Talk about rapid expansion, Tyler Boats in Sedro-Woolley, Wash., has moved three times in the past year. The first move was from what was basically a boatshop in a garage to a 4,000-square-foot shop. Next was a building with double the square footage. And as of Jan. 1, 2011, Tyler Boats has a boatshop with 11,000 square feet of floor space.

"We found our niche," says Tyler Boats' Fred Crothamel. That niche is building the Husky line of aluminum seine skiffs, Bristol Bay gillnetters and setnet skiffs, with a majority of the effort currently going to building seine skiffs.

The most recently launched seine skiff measured 22' x 11' and was powered by a 375-hp John Deere 6081. The prop is spinning inside a 32-inch steering nozzle that sits inside a tunnel. The thrust coming from the nozzle "is huge," says Crothamel, "giving 9,500 pounds of bollard pull."

That's too much power for a single steering ram. "We broke one already with a single ram, so we doubled it up," he says.
The skiff has a self-bailing deck that sits about 10 inches above the waterline.

This was the second 22-foot seine skiff built by Tyler Boats. They have six more seine skiffs under construction: two 20' x 10', two 21' x 11' and two 23' x 12'.

The skiffs will spend the salmon season on seiners in Alaska's Prince William Sound, Southeast, or False Pass. Part of the rest of the year, some of them will be running out nets in the West Coast squid fishery. "There's big money in the squid fishery in the last couple of years," Crothamel notes.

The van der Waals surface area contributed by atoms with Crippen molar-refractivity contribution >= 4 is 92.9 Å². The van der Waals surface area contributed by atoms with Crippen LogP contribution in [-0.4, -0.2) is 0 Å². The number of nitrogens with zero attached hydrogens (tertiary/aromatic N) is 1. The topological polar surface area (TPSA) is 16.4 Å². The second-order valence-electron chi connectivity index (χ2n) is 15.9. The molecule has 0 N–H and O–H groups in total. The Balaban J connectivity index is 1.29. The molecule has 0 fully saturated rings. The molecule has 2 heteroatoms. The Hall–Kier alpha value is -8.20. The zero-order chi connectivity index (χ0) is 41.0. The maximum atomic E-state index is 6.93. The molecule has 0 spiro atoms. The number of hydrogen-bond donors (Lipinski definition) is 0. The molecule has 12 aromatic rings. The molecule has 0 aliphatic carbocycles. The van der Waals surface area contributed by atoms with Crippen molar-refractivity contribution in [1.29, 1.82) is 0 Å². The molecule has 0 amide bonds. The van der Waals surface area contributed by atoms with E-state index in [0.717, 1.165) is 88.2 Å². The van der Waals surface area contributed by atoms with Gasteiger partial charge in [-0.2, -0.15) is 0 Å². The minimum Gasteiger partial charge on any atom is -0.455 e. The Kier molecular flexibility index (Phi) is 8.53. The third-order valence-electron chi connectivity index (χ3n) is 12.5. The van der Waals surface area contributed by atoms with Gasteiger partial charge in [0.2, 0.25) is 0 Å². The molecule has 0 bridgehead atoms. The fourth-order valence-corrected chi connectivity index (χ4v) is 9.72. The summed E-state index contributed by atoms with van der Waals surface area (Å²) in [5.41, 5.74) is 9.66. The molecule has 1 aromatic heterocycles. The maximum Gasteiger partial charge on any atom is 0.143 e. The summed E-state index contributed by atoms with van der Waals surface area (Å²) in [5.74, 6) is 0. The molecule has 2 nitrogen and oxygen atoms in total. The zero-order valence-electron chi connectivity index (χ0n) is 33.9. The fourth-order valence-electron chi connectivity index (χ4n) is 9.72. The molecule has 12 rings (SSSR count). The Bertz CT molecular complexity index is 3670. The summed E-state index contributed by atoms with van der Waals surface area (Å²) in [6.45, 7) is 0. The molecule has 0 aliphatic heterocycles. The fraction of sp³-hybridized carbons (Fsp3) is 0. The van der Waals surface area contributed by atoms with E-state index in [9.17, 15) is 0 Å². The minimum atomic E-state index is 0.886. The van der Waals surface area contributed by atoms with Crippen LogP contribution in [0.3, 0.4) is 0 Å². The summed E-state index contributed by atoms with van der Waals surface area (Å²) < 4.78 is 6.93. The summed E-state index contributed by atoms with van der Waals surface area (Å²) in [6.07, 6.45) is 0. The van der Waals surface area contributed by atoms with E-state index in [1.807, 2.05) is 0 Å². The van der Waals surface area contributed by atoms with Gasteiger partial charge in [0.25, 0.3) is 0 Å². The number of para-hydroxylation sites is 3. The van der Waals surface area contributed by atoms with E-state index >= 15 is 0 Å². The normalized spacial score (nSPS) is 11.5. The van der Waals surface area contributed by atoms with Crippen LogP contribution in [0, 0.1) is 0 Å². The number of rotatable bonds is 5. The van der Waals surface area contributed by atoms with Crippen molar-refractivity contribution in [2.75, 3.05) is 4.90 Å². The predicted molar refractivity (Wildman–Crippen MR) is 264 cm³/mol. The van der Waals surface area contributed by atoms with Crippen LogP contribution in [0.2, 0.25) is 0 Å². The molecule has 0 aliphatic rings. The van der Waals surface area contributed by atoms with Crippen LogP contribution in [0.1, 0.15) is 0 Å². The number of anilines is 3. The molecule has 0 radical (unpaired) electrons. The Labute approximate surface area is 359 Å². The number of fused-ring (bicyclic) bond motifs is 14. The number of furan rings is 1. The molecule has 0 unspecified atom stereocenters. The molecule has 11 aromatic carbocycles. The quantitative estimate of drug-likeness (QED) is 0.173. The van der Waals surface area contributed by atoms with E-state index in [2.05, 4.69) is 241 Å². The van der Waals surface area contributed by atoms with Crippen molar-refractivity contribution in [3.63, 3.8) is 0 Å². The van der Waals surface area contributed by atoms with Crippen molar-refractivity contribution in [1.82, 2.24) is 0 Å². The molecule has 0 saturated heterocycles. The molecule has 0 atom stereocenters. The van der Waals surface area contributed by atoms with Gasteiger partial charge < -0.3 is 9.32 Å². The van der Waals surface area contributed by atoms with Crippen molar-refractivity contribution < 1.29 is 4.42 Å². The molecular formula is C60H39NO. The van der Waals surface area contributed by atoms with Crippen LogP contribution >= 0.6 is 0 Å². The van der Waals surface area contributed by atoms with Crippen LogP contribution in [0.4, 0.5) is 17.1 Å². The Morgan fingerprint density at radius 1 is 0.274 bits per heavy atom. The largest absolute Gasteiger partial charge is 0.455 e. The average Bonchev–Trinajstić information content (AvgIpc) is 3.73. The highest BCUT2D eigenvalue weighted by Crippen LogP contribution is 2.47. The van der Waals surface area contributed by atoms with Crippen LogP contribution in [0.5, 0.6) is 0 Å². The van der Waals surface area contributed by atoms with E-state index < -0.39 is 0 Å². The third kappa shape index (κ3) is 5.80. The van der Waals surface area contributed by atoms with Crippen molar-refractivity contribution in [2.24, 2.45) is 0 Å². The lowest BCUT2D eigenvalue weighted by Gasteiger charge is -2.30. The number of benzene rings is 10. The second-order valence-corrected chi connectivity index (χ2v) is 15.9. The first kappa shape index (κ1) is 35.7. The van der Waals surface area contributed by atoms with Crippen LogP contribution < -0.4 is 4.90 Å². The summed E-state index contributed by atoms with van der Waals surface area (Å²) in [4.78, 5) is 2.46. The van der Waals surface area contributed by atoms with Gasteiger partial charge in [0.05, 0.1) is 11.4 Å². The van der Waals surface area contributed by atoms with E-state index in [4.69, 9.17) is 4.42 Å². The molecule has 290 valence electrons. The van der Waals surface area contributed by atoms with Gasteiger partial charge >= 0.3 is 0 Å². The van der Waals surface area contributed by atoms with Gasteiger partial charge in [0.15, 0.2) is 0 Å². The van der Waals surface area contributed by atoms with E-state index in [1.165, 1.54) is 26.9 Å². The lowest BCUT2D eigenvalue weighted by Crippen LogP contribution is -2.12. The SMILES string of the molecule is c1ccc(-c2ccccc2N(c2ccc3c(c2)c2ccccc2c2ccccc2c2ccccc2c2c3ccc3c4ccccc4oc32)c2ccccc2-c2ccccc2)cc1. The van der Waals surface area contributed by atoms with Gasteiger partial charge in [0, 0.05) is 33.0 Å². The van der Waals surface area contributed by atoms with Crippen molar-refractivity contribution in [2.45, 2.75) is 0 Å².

At the end of February, Tyler Boats had 11 boats on the shop floor. There were two Bristol Bay sternpickers, six seine skiffs, one combination crabber and gillnetter, a setnet skiff, and a small crabber.

The Bristol Bay gillnetters measure 32' x 15'. One has a 525-hp John Deere that's matched up with an Ultrajet 17.7-inch water jet. The second boat will have a 28-inch prop that's powered by a 435-hp Cummins.

Down in Reedsport, Ore., Fred Wahl Marine Construction has the 67' x 21' Dynamik in to have her accommodations area rebuilt. On a previous visit to the Reedsport boatyard, the Dynamik, which had been having a problem with green water coming aboard, had the bulwarks raised and the flying bridge converted to a tophouse.

To prevent the new metal from increasing the boat's draft, the Dynamik's owners, Brian Nolte and Todd Whaley of Brookings, Ore., added a bulbous bow at the same time the other work was being done.

This time, the work focuses on the crew's living space. "They gutted out everything but the tophouse and are redoing the whole joinery package," says the boatyard's Mike Lee.

The rebuilding includes two new staterooms, a new head, galley, and mess area. "They'd been thinking about doing this for a long time," Lee notes.

Several boats were due in for repairs. One of them is the Progress, a 115' x 31' dragger, which will be getting a new shelter deck, a muffler for the main engine, and a new generator.

The king crabber Pacific Sun is also expected. She measured 98' x 24' when launched at Bender Shipbuilding & Repair in Mobile, Ala. Then a number of years ago, the crew at Fred Wahl's lengthened and sponsoned her. "They cut the bow and stern off, threw them away and salvaged part of the house area," says Lee. When she left the yard, the crabber measured 122' x 36'.

Nothing so dramatic is scheduled for this visit. Two deck cranes will be overhauled, a new apitong deck installed, and "there will be lots of sandblasting and painting," says Lee.

In the meantime, there are three 58' x 26' longliners to build for the Bering Sea cod fishery that's for boats under 60 feet. One 58-footer will be delivered June 1, another in August, and the third in December. — Michael Crowley

ATY South

Snapper rig gets new plating; wooden boat is nearly built

Chesapeake Boat Works in Deltaville, Va., has the Hush Puppy, a steel 80' x 20' menhaden snapper-rig on the rails. Another snapper-rig, the 88' x 21' Osprey is arriving as soon as the Hush Puppy goes back in the water. (A menhaden snapper-rig is an independently owned purse seiner that usually caters to the commercial hard-crab bait and recreational bait markets.)